I have always believed a strong selling point for being a real estate lawyer is we get to answer such burning questions as, "Who owns the sidewalk?" or, "Can I cut down my neighbor's tree branches?" It is the latter of these two questions the Vermont Supreme Court addressed recently in Alvarez v. Katz, 2015 VT 86 (VT. 2015).
And the answer? I bet you'd never guess: It depends.
If your common property line passes through the trunk of the tree, the tree is a "line tree," you own the tree in common with your neighbor, and neither you nor your neighbor may destroy the tree by cutting the portion lying on one or the other side of the property line.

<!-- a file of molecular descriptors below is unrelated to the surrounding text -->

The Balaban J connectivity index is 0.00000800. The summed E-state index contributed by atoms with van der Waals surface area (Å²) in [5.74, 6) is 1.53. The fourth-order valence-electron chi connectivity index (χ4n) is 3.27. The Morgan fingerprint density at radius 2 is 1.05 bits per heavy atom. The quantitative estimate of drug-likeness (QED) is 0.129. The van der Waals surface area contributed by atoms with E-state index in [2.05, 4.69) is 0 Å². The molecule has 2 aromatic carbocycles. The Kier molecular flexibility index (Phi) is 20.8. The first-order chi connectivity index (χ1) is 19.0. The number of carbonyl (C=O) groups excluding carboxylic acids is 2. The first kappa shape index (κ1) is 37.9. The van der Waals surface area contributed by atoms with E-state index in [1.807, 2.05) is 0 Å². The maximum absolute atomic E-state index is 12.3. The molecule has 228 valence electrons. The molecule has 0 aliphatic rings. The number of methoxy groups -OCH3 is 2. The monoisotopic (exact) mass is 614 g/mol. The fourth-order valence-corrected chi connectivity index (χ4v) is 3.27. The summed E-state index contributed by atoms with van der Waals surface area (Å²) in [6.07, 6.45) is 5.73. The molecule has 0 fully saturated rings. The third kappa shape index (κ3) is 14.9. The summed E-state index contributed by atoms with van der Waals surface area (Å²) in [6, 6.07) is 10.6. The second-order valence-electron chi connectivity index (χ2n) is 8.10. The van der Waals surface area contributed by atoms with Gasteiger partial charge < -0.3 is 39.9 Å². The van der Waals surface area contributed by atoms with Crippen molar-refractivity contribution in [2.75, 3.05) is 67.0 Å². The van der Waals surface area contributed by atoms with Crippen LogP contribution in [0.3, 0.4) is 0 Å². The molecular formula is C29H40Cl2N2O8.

However, if the trunk of the tree lies completely within your neighbor's property but the branches and roots overhang or intrude upon your property, you may freely cut those branches and roots, even if to do so would be to destroy the tree. For an example, take a look at the scene from Door to Door (a movie I highly recommend beyond its utility illustrating land-use issues):
One caveat: this is a case from Vermont, and other states are free to establish their own rules. In Arizona, it might be important whether the branches and roots are actually causing you injury. Consult a Tucson real estate lawyer who can help determine your rights to cut down tree branches and roots intruding on your property before you bring out the chainsaw.